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|Born||Harriet Mildred Jeffries
April 8, 1893
Columbus, Ohio, U.S.
|Died||January 19, 1967
Woodland Hills, California, U.S.
|Occupation||Actress, screenwriter, director|
|Spouse(s)||Joe Moore (19??-19??; divorced)
Jack Shannon (1925–1967; her death)
Born Harriet Mildred Jeffries in Columbus, Ohio, by her late teens she was already acting on live theatre and in silent films using the stage name, Grace Cunard. Although not clearly documented, it appears Cunard made her motion picture debut in 1910 in an uncredited role in a D.W. Griffith production for Biograph Studios.
In 1911, she had a significant secondary role in the Thomas H. Ince western, Custer's Last Fight. After making a number of westerns, she continued to work with actor-director Francis Ford at Universal Studios in a variety of dramas, and came to considerable fame starring in serials. She starred in Universal Pictures' first serial, Lucille Love, Girl of Mystery (1914), and quickly became Universal's serial queen. The following year Cunard did a 20-episode adventure/mystery called The Broken Coin, and in 1916, the very successful The Adventures of Peg o' the Ring.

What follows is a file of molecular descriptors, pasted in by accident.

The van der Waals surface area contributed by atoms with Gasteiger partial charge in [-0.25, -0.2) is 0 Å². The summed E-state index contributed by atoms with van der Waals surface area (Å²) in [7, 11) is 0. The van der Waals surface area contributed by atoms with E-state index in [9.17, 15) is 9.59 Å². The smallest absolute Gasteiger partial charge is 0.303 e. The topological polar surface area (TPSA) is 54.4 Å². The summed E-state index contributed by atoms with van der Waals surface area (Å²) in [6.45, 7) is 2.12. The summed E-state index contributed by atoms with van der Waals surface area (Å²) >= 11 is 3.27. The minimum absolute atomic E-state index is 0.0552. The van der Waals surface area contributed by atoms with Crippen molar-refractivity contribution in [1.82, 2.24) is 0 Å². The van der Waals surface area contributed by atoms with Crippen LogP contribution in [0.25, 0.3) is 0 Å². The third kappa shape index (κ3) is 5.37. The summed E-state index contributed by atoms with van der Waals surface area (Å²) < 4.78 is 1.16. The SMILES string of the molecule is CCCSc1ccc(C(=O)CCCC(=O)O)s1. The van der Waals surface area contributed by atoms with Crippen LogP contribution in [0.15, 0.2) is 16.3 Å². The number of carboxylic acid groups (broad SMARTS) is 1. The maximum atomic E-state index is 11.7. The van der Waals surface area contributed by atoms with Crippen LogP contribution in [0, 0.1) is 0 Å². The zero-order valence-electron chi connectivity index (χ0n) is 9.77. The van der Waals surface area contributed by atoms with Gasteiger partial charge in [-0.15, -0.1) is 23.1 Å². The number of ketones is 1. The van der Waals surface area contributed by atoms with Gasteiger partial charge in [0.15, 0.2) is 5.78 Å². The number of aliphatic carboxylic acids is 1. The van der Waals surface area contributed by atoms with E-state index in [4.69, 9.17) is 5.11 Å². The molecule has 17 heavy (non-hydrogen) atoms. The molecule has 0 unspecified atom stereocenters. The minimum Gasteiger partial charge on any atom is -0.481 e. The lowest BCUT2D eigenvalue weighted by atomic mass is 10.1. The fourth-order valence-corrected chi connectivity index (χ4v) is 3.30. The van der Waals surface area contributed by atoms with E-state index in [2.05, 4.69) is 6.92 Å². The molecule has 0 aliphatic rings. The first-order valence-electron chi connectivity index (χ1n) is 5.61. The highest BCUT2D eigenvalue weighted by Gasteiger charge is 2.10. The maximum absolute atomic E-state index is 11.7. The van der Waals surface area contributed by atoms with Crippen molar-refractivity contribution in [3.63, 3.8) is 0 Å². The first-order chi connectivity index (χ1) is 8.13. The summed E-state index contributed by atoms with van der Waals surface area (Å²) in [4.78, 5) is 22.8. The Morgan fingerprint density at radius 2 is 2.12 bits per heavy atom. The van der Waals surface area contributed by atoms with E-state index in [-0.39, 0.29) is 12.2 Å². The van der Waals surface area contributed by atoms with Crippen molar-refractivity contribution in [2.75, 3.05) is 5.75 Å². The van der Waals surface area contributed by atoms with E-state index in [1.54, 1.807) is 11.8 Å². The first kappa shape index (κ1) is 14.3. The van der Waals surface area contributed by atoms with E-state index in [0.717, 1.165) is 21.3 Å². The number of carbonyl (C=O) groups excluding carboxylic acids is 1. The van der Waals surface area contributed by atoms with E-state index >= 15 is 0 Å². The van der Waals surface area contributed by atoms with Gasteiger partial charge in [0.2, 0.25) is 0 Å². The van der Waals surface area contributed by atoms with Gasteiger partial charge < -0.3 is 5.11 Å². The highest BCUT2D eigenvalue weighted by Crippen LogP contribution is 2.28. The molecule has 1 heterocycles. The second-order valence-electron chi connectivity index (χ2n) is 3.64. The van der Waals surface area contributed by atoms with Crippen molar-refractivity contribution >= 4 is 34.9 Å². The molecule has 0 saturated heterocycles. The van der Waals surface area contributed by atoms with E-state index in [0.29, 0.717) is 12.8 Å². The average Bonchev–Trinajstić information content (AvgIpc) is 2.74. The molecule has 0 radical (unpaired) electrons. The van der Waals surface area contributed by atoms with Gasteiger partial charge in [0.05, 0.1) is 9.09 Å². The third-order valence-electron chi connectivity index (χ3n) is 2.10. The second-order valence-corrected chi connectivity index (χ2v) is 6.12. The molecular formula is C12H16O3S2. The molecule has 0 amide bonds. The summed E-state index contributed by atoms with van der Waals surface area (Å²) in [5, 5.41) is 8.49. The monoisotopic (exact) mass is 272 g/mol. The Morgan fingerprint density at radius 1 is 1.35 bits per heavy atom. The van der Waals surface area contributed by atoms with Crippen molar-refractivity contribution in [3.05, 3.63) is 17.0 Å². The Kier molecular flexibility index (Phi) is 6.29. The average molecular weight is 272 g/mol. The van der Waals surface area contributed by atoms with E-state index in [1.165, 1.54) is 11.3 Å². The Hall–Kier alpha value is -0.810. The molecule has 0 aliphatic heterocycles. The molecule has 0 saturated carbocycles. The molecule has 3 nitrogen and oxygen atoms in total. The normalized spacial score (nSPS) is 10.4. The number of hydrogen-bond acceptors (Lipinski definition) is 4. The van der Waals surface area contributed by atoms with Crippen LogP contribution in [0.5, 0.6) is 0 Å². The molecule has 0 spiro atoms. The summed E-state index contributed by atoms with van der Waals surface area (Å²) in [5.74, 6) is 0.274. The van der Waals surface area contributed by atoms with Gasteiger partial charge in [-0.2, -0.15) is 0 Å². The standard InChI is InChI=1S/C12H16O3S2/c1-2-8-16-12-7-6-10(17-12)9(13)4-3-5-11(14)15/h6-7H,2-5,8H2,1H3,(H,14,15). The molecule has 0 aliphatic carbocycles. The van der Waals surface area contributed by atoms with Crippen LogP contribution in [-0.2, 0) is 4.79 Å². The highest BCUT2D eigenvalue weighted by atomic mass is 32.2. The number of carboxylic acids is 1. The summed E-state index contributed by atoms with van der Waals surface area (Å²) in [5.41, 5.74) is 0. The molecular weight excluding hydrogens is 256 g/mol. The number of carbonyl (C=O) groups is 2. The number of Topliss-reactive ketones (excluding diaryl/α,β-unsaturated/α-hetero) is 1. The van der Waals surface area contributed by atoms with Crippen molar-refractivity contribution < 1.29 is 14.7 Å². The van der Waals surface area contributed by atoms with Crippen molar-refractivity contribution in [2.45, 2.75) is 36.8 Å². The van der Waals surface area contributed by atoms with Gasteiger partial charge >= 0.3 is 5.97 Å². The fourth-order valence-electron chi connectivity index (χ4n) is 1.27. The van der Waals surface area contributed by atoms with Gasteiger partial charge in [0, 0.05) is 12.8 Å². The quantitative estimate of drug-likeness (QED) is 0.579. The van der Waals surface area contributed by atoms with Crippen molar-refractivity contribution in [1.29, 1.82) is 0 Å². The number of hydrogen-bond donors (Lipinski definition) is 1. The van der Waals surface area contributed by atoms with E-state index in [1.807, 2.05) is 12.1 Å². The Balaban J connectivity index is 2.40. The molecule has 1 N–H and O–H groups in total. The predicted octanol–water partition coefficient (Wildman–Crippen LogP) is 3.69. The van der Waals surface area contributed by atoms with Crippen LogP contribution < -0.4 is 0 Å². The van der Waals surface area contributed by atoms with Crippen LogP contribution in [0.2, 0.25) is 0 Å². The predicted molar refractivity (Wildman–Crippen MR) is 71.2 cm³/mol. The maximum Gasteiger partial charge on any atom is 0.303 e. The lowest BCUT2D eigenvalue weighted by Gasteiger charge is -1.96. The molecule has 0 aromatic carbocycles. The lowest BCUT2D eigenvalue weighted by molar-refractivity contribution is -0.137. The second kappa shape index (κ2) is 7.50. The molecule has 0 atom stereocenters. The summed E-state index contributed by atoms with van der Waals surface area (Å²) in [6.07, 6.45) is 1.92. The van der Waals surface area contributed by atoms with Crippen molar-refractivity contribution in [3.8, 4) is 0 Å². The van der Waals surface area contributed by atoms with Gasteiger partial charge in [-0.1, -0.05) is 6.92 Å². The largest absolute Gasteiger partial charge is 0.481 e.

In an era when the fledgling film industry saw actors and other film studio personnel frequently pitch in to do multiple tasks, Cunard was no exception, and wrote close to one hundred screenplays. As well, between 1914 and 1921, she directed 11 films and produced two others. With age, her career shifted to leads in B-movies and secondary roles or bit parts in others. Nonetheless, she worked regularly until the mid-1940s, mostly at her home studio, Universal.
Two of her more visible roles are in the 1942 serial Gang Busters (a small role, but important enough to serial audiences for her name to appear prominently in the ads and posters) and the 1945 Gloria Jean-Kirby Grant musical Easy to Look At (in which she plays a Broadway seamstress). When Universal changed hands in 1946 and discontinued its program of serials and low-budget features, Cunard retired, at the age of 53.
Cunard was married twice. The first time was to actor Joe Moore; they ended in divorce in 1925. She later married film stuntman Jack Tyler Shannon, with whom she remained for the rest of her life. Both unions were childless.
Grace Cunard Shannon died of cancer, aged 73, in 1967 in Woodland Hills, California. Her husband died in December 1968; the couple is interred jointly in Oakwood Memorial Park Cemetery, Chatsworth, California.
- Easy to Look At (1945)
- The Rustlers of Red Dog (1935)
- The Fourth Horseman (1932)
- Resurrection (film) (1931)
- A Lady Surrenders (1930)
- The Ace of Scotland Yard (1929)
- The Last Man on Earth (1924)
- The Gasoline Buckaroo (1920)
- Elmo the Mighty (1919)
- Hell's Crater (1918)
- The Adventures of Peg o' the Ring (1916)
- The Heart of Lincoln (1915)
- The Broken Coin (1915)
- Lucille Love, Girl of Mystery (1914)
- Custer's Last Fight (1912)
|Wikimedia Commons has media related to Grace Cunard.|
- Grace Cunard at the Internet Movie Database
- Grace Cunard at Women Film Pioneers Project
- Grace Cunard at AllMovie